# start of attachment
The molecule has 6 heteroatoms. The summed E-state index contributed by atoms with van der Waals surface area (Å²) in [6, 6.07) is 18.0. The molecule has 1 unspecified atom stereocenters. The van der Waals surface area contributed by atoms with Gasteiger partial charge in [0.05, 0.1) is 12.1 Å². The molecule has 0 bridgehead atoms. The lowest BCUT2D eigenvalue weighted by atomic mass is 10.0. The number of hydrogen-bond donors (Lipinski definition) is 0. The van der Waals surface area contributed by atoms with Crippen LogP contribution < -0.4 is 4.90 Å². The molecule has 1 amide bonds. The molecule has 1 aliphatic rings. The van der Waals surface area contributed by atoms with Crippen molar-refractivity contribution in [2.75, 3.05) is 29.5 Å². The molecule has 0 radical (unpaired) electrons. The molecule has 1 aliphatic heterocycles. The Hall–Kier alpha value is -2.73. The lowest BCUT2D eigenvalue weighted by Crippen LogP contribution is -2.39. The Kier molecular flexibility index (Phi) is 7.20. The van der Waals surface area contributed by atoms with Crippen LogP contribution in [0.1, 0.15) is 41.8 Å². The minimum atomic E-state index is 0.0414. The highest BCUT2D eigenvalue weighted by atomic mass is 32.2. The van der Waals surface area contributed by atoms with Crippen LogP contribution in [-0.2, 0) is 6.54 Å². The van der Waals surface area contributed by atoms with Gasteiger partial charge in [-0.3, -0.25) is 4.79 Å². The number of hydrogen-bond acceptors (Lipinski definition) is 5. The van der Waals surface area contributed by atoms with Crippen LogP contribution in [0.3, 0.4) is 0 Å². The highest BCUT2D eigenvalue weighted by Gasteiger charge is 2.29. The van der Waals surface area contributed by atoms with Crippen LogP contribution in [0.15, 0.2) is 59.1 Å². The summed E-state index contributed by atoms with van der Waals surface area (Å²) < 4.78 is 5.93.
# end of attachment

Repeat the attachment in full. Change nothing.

The molecule has 6 heteroatoms. The summed E-state index contributed by atoms with van der Waals surface area (Å²) in [6, 6.07) is 18.0. The molecule has 1 unspecified atom stereocenters. The van der Waals surface area contributed by atoms with Gasteiger partial charge in [0.05, 0.1) is 12.1 Å². The molecule has 0 bridgehead atoms. The lowest BCUT2D eigenvalue weighted by atomic mass is 10.0. The number of hydrogen-bond donors (Lipinski definition) is 0. The van der Waals surface area contributed by atoms with Crippen LogP contribution < -0.4 is 4.90 Å². The molecule has 1 amide bonds. The molecule has 1 aliphatic rings. The van der Waals surface area contributed by atoms with Crippen molar-refractivity contribution in [2.75, 3.05) is 29.5 Å². The molecule has 0 radical (unpaired) electrons. The molecule has 1 aliphatic heterocycles. The Hall–Kier alpha value is -2.73. The lowest BCUT2D eigenvalue weighted by Crippen LogP contribution is -2.39. The Kier molecular flexibility index (Phi) is 7.20. The van der Waals surface area contributed by atoms with Crippen LogP contribution in [0.1, 0.15) is 41.8 Å². The minimum atomic E-state index is 0.0414. The highest BCUT2D eigenvalue weighted by atomic mass is 32.2. The van der Waals surface area contributed by atoms with Crippen LogP contribution in [-0.2, 0) is 6.54 Å². The van der Waals surface area contributed by atoms with Gasteiger partial charge in [-0.3, -0.25) is 4.79 Å². The number of hydrogen-bond acceptors (Lipinski definition) is 5. The van der Waals surface area contributed by atoms with Crippen LogP contribution in [0.3, 0.4) is 0 Å². The highest BCUT2D eigenvalue weighted by Gasteiger charge is 2.29. The van der Waals surface area contributed by atoms with Crippen LogP contribution in [0.15, 0.2) is 59.1 Å². The summed E-state index contributed by atoms with van der Waals surface area (Å²) < 4.78 is 5.93.